I was just writing code in C and it turns out it doesn't have a boolean/bool datatype. Is there any C library which I can include to give me the ability to return a boolean/bool datatype?

  • 3
    Usually a plain old 'int' is used, with the assumption that 0 is 'false' and anything else is 'true'. – Rooke Nov 11 '10 at 22:09
  • Possible duplicate of Is bool a native C type? – Jim Fell Jun 7 '17 at 14:45
up vote 64 down vote accepted

If you have a compiler that supports C99 you can

#include <stdbool.h>

Otherwise, you can define your own if you'd like. Depending on how you want to use it (and whether you want to be able to compile your code as C++), your implementation could be as simple as:

#define bool int
#define true 1
#define false 0

In my opinion, though, you may as well just use int and use zero to mean false and nonzero to mean true. That's how it's usually done in C.

  • @James, it worked. But what i should return? i mean 0 or false? – itsaboutcode Nov 11 '10 at 22:09
  • @ysap: I picked macros because it's closer to what C99 does (In C99, true and false are both macros that are replaced by 1 and 0, respectively, and bool is a macro that expands to the boolean type, _Bool. – James McNellis Nov 11 '10 at 22:09
  • 1
    @its: If you define macros for bool, true, and false, then make your return type bool and return false. Otherwise, just make your return type int and return 0. It's up to you waht you want to do. I just think the non-macro approach is better. – James McNellis Nov 11 '10 at 22:11
  • @James - sorry, I messed up with this comment, erasing it while editing, so I reposted it as an answer. You were too fast to reply... – ysap Nov 11 '10 at 22:11
  • @James - Thanks. – itsaboutcode Nov 11 '10 at 22:17

C99 has a boolean datatype, actually, but if you must use older versions, just define a type:

typedef enum {false=0, true=1} bool;
  • 4
    If you ask me, "emulating" bool pre-C99 is dangerous because the semantics differ. (bool)2 yields 2, not 1. A more realistic example: 1U<<(bool)isdigit(c) will give the wrong result on most implementations. – R.. Nov 11 '10 at 23:58
  • The compiler said "expected identifier before numeric constant".. – Michael Peng Nov 25 at 8:27

C99 has a bool type. To use it,

#include <stdbool.h>
  • James McNellis's answer already says to do this. – cpburnz Apr 21 '17 at 16:52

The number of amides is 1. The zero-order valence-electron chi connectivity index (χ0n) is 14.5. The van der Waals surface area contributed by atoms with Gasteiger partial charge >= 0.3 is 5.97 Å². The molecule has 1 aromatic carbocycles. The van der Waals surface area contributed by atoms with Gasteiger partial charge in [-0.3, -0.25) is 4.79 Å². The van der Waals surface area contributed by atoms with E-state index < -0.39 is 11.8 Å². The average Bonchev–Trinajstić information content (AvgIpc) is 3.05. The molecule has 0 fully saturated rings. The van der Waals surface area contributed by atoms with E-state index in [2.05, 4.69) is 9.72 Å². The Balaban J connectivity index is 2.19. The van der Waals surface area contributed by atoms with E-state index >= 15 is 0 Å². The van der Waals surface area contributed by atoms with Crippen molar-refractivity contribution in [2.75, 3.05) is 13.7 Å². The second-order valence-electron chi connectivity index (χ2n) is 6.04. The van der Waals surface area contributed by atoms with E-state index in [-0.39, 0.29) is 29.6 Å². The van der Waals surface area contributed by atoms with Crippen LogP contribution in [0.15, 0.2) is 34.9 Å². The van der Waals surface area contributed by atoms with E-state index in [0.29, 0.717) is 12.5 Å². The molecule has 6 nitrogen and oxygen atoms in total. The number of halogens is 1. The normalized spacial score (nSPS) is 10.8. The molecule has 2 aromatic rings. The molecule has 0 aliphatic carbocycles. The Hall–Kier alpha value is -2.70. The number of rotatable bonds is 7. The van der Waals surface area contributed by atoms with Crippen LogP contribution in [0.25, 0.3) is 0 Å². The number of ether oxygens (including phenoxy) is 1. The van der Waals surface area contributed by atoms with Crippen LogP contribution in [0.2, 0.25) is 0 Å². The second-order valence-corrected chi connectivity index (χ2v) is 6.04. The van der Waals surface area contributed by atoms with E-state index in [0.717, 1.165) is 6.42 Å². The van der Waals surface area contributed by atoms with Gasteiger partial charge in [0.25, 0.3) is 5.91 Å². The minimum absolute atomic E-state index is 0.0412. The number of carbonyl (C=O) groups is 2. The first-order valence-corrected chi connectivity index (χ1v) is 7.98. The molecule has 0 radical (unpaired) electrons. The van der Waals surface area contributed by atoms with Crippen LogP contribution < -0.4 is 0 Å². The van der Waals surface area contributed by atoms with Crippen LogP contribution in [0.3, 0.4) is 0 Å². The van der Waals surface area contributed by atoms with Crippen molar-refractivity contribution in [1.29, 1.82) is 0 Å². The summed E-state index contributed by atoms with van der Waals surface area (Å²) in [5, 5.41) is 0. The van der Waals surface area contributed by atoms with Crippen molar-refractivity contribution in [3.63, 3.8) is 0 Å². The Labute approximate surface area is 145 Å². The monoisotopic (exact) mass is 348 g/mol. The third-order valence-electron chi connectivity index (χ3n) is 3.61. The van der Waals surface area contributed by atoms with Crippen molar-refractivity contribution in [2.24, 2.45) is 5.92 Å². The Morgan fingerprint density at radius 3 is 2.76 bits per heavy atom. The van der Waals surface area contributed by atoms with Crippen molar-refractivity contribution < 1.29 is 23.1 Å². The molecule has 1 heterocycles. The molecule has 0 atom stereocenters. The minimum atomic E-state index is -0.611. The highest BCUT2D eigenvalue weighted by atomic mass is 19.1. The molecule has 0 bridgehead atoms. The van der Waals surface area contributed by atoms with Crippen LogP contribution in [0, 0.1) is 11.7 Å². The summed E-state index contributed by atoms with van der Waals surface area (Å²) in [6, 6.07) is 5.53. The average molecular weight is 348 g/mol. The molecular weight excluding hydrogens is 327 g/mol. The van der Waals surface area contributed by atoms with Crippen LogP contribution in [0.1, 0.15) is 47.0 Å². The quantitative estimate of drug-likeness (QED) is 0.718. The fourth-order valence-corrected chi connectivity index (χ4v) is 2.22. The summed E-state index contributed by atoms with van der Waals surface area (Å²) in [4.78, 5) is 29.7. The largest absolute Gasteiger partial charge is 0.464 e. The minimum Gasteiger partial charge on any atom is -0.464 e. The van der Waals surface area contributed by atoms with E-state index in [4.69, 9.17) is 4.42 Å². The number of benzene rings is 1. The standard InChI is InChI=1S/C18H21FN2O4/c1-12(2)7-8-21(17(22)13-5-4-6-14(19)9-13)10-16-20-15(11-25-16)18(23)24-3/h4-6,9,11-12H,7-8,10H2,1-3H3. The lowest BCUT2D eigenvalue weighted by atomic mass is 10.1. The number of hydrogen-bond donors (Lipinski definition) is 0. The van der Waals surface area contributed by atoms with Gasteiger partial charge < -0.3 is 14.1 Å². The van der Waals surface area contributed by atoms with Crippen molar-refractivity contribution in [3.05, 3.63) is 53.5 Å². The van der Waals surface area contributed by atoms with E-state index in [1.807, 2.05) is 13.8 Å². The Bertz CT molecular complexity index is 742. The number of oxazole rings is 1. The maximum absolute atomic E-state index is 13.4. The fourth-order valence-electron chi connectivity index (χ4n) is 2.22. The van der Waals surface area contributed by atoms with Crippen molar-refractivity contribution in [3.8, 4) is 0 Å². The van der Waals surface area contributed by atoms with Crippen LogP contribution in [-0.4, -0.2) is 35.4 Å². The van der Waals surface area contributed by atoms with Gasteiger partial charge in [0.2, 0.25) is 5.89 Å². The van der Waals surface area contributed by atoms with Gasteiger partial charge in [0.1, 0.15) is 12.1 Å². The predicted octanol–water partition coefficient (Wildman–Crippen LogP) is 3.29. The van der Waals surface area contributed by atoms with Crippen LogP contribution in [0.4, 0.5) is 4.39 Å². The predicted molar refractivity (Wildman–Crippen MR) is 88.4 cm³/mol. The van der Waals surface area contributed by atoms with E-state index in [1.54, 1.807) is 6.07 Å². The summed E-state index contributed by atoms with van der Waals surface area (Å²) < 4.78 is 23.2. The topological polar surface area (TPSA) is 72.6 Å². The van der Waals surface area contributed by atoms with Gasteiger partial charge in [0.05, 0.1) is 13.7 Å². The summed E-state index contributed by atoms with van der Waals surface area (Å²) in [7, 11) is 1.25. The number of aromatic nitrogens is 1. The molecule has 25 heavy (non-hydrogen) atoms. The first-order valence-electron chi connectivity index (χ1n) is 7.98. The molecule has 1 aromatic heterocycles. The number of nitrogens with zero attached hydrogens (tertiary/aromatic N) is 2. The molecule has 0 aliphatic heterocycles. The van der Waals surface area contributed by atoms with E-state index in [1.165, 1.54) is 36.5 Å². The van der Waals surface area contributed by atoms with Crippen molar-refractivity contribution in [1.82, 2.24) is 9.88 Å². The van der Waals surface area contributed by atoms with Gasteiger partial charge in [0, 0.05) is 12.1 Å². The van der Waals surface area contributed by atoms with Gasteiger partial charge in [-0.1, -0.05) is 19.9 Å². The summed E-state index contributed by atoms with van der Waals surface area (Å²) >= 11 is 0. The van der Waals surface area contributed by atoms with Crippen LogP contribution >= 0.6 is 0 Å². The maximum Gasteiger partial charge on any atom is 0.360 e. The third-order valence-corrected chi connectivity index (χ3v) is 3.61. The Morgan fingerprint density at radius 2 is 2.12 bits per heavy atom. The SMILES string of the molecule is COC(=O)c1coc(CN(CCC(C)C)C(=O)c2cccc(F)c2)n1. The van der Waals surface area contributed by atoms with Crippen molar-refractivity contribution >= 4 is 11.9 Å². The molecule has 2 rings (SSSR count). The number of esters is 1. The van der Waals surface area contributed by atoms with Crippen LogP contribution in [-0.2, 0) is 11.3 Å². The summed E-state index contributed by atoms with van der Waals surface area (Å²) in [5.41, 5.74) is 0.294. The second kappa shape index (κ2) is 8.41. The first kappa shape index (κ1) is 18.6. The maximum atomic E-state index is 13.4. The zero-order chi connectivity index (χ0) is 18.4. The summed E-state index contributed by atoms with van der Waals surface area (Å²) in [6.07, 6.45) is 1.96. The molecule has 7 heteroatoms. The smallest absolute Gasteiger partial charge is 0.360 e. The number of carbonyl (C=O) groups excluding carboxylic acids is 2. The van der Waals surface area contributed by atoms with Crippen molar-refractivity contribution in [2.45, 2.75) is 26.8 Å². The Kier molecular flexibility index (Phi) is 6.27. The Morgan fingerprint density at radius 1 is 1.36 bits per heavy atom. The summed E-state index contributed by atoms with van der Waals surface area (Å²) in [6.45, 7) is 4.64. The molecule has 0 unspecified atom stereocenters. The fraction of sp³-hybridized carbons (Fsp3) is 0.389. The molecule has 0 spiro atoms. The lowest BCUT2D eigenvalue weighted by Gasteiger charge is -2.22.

As an alternative to James McNellis answer, I always try to use enumeration for the bool type instead of macros: typedef enum bool {false=0; true=1;} bool;. It is safer b/c it lets the compiler do type checking and eliminates macro expansion races

  • This doesn't prevent you from saying bool b = 1; – James McNellis Nov 11 '10 at 22:12
  • @James - I'm not sure I get your point? – ysap Nov 11 '10 at 22:14
  • To the best of my knowledge, there is no additional type checking over what you would get with a #define bool int. – James McNellis Nov 11 '10 at 22:15
  • Oh, I think I see what you mean. However, you are talking about the variable declaration, while I am relating to the actual usage of the true and false tokens. – ysap Nov 11 '10 at 22:18
  • Can you give an example of where additional type checking is done? – James McNellis Nov 11 '10 at 22:19

C99 introduced _Bool as intrinsic pure boolean type. No #includes needed:

int main(void)
{
  _Bool b = 1;
  b = 0;
}

On a true C99 (or higher) compliant C compiler the above code should compile perfectly fine.

We can use enum type for this.We don't require a library. For example

           enum {false,true};

the value for false will be 0 and the value for true will be 1.

struct Bool {
    int true;
    int false;
}

int main() {

    /* bool is a variable of data type – bool*/
    struct Bool bool;

    /*below I’m accessing struct members through variable –bool*/ 
    bool = {1,0};
    print("Student Name is: %s", bool.true);
    return 0;
}

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